On 11 March 2021, the Swedish government submitted a new government bill as part of implementing ATAD 2, the Council Directive (EU) 2017/952, amending Directive (EU) 2016/1164 as regards hybrid mismatches with third countries.
Foreign legal persons are subject to limited taxation in Sweden. Such a legal person can hold interest in Swedish partnerships which, from a Swedish standpoint, are treated as transparent for tax purposes. If the partnerships only derive income from outside Sweden, this income would not be subject to tax in Sweden under the current rules.
However, it is possible that the jurisdiction in which the foreign legal person is residing classifies the Swedish partnership as opaque, i.e. a taxable entity in itself in Sweden. Such a scenario may result in the income being taxed neither in Sweden nor in the jurisdiction of the foreign legal person.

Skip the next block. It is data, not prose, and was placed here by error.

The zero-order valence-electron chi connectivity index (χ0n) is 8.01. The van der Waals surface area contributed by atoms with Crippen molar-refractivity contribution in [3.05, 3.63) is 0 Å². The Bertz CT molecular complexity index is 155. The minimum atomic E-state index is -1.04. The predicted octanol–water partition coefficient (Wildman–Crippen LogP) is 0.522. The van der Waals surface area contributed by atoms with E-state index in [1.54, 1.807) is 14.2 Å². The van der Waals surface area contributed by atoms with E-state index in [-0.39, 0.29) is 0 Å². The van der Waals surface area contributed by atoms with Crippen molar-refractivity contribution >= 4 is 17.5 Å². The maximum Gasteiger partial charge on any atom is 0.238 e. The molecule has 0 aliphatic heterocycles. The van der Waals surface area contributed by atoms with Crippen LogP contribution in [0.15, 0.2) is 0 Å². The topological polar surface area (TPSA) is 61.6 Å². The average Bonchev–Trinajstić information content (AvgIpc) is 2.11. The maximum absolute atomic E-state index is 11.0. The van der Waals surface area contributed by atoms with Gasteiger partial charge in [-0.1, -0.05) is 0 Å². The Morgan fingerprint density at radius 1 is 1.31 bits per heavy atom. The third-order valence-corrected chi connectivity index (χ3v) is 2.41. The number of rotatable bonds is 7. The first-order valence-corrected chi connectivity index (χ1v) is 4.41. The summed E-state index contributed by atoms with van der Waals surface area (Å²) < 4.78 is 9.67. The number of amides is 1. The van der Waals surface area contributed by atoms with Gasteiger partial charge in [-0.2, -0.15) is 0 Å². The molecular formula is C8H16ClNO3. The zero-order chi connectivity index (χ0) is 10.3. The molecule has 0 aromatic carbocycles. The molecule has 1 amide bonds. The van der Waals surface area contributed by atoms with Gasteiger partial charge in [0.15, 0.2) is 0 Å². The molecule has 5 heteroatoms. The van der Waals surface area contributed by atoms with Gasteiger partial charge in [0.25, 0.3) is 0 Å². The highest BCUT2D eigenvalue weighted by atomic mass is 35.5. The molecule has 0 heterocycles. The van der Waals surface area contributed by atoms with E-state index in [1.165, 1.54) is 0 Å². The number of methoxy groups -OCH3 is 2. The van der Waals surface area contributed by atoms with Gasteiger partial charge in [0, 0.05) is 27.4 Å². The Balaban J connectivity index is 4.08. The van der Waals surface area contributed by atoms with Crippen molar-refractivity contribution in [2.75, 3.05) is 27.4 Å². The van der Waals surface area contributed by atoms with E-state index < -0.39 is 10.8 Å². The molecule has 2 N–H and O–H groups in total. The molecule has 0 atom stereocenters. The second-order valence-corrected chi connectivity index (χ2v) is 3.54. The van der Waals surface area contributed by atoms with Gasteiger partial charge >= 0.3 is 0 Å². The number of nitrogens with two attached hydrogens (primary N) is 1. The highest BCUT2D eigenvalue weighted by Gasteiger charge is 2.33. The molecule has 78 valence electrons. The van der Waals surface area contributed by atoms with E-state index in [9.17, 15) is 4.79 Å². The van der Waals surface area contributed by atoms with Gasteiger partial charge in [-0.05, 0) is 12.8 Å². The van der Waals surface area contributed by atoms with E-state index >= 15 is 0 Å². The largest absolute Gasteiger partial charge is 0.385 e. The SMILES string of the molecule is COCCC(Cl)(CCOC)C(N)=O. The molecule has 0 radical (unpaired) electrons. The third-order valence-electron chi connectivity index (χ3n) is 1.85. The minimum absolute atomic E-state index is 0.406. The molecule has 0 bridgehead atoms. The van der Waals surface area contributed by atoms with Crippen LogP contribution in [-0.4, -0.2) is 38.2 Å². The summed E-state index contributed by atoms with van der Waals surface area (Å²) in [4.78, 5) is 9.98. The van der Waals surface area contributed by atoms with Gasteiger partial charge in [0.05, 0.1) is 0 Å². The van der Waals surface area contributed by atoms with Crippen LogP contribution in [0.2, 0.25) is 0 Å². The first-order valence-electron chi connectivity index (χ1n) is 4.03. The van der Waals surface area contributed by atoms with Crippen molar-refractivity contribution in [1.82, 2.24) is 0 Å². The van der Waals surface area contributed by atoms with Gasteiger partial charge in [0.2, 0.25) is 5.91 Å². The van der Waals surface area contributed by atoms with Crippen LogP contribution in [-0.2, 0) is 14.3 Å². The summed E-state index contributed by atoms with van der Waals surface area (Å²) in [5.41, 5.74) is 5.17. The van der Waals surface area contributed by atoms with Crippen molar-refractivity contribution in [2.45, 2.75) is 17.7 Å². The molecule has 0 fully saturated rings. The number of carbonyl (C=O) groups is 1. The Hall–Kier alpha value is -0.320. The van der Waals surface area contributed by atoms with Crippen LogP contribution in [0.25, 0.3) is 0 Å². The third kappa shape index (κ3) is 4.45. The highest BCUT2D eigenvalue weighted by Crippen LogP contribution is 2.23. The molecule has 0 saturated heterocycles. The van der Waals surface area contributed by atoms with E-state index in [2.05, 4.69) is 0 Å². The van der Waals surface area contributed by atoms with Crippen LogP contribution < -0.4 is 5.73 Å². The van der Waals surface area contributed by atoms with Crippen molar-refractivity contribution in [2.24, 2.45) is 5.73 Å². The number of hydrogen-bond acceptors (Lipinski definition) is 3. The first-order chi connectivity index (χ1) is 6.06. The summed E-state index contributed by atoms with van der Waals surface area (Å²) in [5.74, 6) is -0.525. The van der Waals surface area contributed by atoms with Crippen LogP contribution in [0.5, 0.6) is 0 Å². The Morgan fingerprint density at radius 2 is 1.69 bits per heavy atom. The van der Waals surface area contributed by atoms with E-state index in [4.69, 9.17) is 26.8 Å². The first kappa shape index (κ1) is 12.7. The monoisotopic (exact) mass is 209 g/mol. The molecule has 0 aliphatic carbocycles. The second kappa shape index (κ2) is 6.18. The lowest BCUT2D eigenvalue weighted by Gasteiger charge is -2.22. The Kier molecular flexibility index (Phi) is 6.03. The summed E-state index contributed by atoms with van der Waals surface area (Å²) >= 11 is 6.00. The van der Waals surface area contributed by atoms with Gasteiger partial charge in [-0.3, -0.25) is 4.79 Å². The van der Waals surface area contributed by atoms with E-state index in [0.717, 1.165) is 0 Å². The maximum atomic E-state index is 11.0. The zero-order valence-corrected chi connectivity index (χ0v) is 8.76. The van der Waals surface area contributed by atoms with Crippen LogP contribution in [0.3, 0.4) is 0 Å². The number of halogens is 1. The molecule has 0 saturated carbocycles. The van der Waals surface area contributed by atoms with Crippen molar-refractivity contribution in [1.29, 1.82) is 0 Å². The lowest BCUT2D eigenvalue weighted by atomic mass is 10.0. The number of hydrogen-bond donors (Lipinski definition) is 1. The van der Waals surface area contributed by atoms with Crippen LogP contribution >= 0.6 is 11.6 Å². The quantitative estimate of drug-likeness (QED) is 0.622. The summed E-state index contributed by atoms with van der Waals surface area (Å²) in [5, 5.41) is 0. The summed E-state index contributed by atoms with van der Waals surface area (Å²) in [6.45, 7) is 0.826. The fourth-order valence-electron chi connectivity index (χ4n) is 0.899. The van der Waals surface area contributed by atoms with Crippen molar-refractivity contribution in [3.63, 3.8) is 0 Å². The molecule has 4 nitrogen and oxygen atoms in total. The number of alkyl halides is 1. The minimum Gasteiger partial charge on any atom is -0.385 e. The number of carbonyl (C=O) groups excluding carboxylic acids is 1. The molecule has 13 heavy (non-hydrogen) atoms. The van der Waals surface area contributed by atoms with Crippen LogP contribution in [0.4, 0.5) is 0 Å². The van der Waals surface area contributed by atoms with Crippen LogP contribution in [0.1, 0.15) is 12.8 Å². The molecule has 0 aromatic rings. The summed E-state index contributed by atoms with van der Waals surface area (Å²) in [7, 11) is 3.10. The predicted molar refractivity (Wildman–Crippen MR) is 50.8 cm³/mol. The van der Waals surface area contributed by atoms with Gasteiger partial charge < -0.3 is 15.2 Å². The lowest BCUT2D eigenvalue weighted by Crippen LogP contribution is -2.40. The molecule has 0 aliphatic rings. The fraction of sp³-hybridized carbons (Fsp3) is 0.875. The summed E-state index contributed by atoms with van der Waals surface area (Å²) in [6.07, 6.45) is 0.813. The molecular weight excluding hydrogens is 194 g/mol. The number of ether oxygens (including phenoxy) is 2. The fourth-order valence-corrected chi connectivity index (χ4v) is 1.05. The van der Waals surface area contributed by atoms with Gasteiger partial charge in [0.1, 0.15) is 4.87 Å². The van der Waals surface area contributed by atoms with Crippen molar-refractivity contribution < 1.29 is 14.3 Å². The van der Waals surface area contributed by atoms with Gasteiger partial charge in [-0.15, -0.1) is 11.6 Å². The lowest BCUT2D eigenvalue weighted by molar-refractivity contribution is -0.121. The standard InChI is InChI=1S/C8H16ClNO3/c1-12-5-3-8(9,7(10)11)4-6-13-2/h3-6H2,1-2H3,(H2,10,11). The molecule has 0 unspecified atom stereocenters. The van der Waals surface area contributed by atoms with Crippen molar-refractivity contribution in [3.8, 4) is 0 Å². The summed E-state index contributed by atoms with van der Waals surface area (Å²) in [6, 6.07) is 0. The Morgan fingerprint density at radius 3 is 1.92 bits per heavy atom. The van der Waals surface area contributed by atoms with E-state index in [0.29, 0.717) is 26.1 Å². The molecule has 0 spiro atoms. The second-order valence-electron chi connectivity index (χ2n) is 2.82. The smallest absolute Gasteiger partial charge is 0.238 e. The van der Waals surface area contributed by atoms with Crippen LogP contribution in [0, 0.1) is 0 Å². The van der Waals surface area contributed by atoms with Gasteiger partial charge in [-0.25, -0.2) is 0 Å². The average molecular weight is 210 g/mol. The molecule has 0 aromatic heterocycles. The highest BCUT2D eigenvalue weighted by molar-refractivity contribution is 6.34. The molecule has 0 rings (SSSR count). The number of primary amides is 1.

In order to avoid such reverse hybrid mismatches, the Swedish government proposes that persons who are subject to limited taxation shall be subject to tax in Sweden on income from a Swedish partnership, if
- the person is not taxed on the partnership income in its state of residence, because of the classification of the Swedish partnership in that state, and
- the person and the partnership are closely related.
The new rules are proposed to enter into force on 1 July 2021 and will be applicable on fiscal years starting later than 30 June 2021.
The new rules will significantly change the landscape for company groups including Swedish partnerships in the structure, if the country, in which the owner of the partnership is resident, considers the partnership as a taxable entity itself. We recommend such structures to be carefully analysed.
If you have any questions or wish to discuss the rules, you are most welcome to contact us at Skeppsbron Skatt.